By comparing workers’ average monthly income to regional average monthly rent from 2011 to 2013, the report found that when the number of highest-paying jobs increase within a region, the lowest-paid workers began traveling further distances to work in all three cities.
According to the United States Census Bureau, San Francisco saw impressive growth in lower-paying jobs from 2010 to 2013. However, the supply of housing that a lower-wage worker could afford went down.
Job growth for high-paid workers leads to job growth for low-paid workers, who are rarely the central focus of economic and housing development planning. As a result, affordable housing has not kept up with the high-wage job boom in the area.
Philip Blasingame lives in Concord but spends more than two hours a day commuting on BART to and from work in San Francisco. He works as a caregiver at Homecare Assistance near where he used to live in the city. But a few months ago, not long after getting the job, the cost to live there became too much.
“I did originally live in San Francisco. The rent that I had to pay was about $800,” Blasingame said. “It was just destroying my wallet.”
He didn’t immediately adjust to the amount of time commuting was taking away from his personal life, but ultimately he enjoyed his job too much to let it go. He also prefers the higher wage that he receives working in San Francisco.
Blasingame says he has grown to appreciate his commute and the amount of time he now has to himself as he walks to the BART each morning. “Nowadays, it’s more of a positive thing,” he said. “I enjoy the commute, I enjoy the walking.”
Experts say communities benefit when people work and live in the same city. People have more time after work to spend with their families or exercise, and will often eat healthier when they have more time to pack a lunch or prepare a meal at the end of the day.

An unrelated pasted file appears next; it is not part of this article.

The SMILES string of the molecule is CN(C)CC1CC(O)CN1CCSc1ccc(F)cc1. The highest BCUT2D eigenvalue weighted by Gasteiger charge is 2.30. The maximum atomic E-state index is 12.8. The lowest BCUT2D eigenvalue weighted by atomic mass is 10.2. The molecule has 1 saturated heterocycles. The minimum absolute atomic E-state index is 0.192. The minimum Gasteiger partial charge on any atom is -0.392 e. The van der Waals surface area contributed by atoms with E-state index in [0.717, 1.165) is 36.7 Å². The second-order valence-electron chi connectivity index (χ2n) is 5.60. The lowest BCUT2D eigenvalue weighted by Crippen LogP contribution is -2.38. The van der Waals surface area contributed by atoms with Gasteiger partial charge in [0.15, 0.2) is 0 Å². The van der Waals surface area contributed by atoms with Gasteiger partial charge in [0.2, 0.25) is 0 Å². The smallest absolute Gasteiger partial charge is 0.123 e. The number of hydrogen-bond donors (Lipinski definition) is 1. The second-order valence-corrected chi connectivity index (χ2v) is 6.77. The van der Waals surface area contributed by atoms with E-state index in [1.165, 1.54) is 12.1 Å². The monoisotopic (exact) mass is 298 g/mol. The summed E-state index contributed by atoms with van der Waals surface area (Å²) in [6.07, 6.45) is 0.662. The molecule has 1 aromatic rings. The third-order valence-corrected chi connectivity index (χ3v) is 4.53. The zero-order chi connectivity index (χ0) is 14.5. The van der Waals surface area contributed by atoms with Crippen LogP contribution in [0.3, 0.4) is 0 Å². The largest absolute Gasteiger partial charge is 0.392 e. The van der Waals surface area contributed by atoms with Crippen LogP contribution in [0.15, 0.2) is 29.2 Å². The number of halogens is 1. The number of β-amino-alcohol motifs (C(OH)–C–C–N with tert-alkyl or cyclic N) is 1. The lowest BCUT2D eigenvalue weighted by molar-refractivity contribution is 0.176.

Longer commutes don’t only affect workers’ personal life. The daily travel also can extend the standard eight-hour work day.
Cody Shubin works as the internet director for a Nissan dealership in Oakland, and commutes over two hours a day from Livermore. He would prefer living closer to work but wants to keep his rent more affordable. He hasn’t tried to find work closer to Livermore, he said, because he isn’t willing to let his current position go. “I like Oakland, and I like the people I work with here—that’s why I make the commute,” he said.
Shubin hasn’t experienced severe physical consequences caused by his long commute, but it has affected his energy levels. He wakes up, goes through his morning routine and leaves home every morning around 8 a.m. ready for the workday. But his hour and a half commute leaves his energy on the road.
“When I drive over here, it’s like I just got out of bed again,” he said.
Shubin travels back to Livermore after rush hour traffic at 9 p.m. each night, which shortens his commute home to 45 minutes but extends his workday to over 10 hours.
“That’s at least two hours that is wasted out of your day that could be used to spend time with your family,” he said. “Essentially, it extends your work time. So if you work for 8 hours a day it feels like 10 hours a day.”